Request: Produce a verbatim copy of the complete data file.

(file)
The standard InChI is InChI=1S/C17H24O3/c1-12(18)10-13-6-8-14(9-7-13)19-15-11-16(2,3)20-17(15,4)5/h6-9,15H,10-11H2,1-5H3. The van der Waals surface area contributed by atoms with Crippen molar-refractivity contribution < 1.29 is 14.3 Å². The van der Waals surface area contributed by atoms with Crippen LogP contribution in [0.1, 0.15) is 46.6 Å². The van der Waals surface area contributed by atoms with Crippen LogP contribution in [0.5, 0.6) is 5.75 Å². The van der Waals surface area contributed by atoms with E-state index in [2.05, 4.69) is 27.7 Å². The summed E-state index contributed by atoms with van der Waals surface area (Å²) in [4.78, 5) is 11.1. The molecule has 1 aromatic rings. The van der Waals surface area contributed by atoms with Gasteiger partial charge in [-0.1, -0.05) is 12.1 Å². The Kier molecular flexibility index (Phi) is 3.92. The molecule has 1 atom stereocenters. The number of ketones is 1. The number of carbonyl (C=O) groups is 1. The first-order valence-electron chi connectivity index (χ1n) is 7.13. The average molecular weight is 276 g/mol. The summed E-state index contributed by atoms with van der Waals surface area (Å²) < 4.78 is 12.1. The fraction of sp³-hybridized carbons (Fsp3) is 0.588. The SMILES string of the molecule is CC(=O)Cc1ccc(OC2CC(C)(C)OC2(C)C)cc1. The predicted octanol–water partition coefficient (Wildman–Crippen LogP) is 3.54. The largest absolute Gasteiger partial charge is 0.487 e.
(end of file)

The standard InChI is InChI=1S/C17H24O3/c1-12(18)10-13-6-8-14(9-7-13)19-15-11-16(2,3)20-17(15,4)5/h6-9,15H,10-11H2,1-5H3. The van der Waals surface area contributed by atoms with Crippen molar-refractivity contribution < 1.29 is 14.3 Å². The van der Waals surface area contributed by atoms with Crippen LogP contribution in [0.1, 0.15) is 46.6 Å². The van der Waals surface area contributed by atoms with Crippen LogP contribution in [0.5, 0.6) is 5.75 Å². The van der Waals surface area contributed by atoms with E-state index in [2.05, 4.69) is 27.7 Å². The summed E-state index contributed by atoms with van der Waals surface area (Å²) in [4.78, 5) is 11.1. The molecule has 1 aromatic rings. The van der Waals surface area contributed by atoms with Gasteiger partial charge in [-0.1, -0.05) is 12.1 Å². The Kier molecular flexibility index (Phi) is 3.92. The molecule has 1 atom stereocenters. The number of ketones is 1. The number of carbonyl (C=O) groups is 1. The first-order valence-electron chi connectivity index (χ1n) is 7.13. The average molecular weight is 276 g/mol. The summed E-state index contributed by atoms with van der Waals surface area (Å²) < 4.78 is 12.1. The fraction of sp³-hybridized carbons (Fsp3) is 0.588. The SMILES string of the molecule is CC(=O)Cc1ccc(OC2CC(C)(C)OC2(C)C)cc1. The predicted octanol–water partition coefficient (Wildman–Crippen LogP) is 3.54. The largest absolute Gasteiger partial charge is 0.487 e.